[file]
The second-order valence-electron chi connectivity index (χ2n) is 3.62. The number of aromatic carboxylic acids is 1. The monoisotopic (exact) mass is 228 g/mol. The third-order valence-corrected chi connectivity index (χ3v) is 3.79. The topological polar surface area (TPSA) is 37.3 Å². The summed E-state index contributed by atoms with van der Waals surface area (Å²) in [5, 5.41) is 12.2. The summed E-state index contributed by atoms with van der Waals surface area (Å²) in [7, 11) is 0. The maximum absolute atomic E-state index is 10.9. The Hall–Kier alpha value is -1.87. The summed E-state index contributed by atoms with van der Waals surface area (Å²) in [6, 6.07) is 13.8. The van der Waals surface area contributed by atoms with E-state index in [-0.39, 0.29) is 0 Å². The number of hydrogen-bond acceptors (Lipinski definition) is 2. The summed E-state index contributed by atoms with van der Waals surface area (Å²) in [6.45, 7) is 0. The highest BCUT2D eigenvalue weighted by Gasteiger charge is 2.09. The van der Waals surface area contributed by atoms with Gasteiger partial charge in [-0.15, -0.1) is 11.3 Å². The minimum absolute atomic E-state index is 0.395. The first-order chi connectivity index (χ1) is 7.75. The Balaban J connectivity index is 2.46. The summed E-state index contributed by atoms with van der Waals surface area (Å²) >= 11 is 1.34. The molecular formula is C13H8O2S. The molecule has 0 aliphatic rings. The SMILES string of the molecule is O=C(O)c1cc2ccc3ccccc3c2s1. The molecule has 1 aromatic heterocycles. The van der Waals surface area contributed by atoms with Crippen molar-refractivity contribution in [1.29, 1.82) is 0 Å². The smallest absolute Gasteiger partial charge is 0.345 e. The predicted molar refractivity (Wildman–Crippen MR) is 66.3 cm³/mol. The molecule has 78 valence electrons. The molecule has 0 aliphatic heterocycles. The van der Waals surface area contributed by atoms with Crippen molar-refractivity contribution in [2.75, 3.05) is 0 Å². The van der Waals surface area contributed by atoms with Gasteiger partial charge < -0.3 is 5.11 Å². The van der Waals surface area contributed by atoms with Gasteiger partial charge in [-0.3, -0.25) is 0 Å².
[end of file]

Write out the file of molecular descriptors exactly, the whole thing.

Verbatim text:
The second-order valence-electron chi connectivity index (χ2n) is 3.62. The number of aromatic carboxylic acids is 1. The monoisotopic (exact) mass is 228 g/mol. The third-order valence-corrected chi connectivity index (χ3v) is 3.79. The topological polar surface area (TPSA) is 37.3 Å². The summed E-state index contributed by atoms with van der Waals surface area (Å²) in [5, 5.41) is 12.2. The summed E-state index contributed by atoms with van der Waals surface area (Å²) in [7, 11) is 0. The maximum absolute atomic E-state index is 10.9. The Hall–Kier alpha value is -1.87. The summed E-state index contributed by atoms with van der Waals surface area (Å²) in [6, 6.07) is 13.8. The van der Waals surface area contributed by atoms with E-state index in [-0.39, 0.29) is 0 Å². The number of hydrogen-bond acceptors (Lipinski definition) is 2. The summed E-state index contributed by atoms with van der Waals surface area (Å²) in [6.45, 7) is 0. The highest BCUT2D eigenvalue weighted by Gasteiger charge is 2.09. The van der Waals surface area contributed by atoms with Gasteiger partial charge in [-0.15, -0.1) is 11.3 Å². The minimum absolute atomic E-state index is 0.395. The first-order chi connectivity index (χ1) is 7.75. The Balaban J connectivity index is 2.46. The summed E-state index contributed by atoms with van der Waals surface area (Å²) >= 11 is 1.34. The molecular formula is C13H8O2S. The molecule has 0 aliphatic rings. The SMILES string of the molecule is O=C(O)c1cc2ccc3ccccc3c2s1. The molecule has 1 aromatic heterocycles. The van der Waals surface area contributed by atoms with Crippen molar-refractivity contribution in [1.29, 1.82) is 0 Å². The smallest absolute Gasteiger partial charge is 0.345 e. The predicted molar refractivity (Wildman–Crippen MR) is 66.3 cm³/mol. The molecule has 78 valence electrons. The molecule has 0 aliphatic heterocycles. The van der Waals surface area contributed by atoms with Crippen molar-refractivity contribution in [2.75, 3.05) is 0 Å². The van der Waals surface area contributed by atoms with Gasteiger partial charge < -0.3 is 5.11 Å². The van der Waals surface area contributed by atoms with Gasteiger partial charge in [-0.3, -0.25) is 0 Å².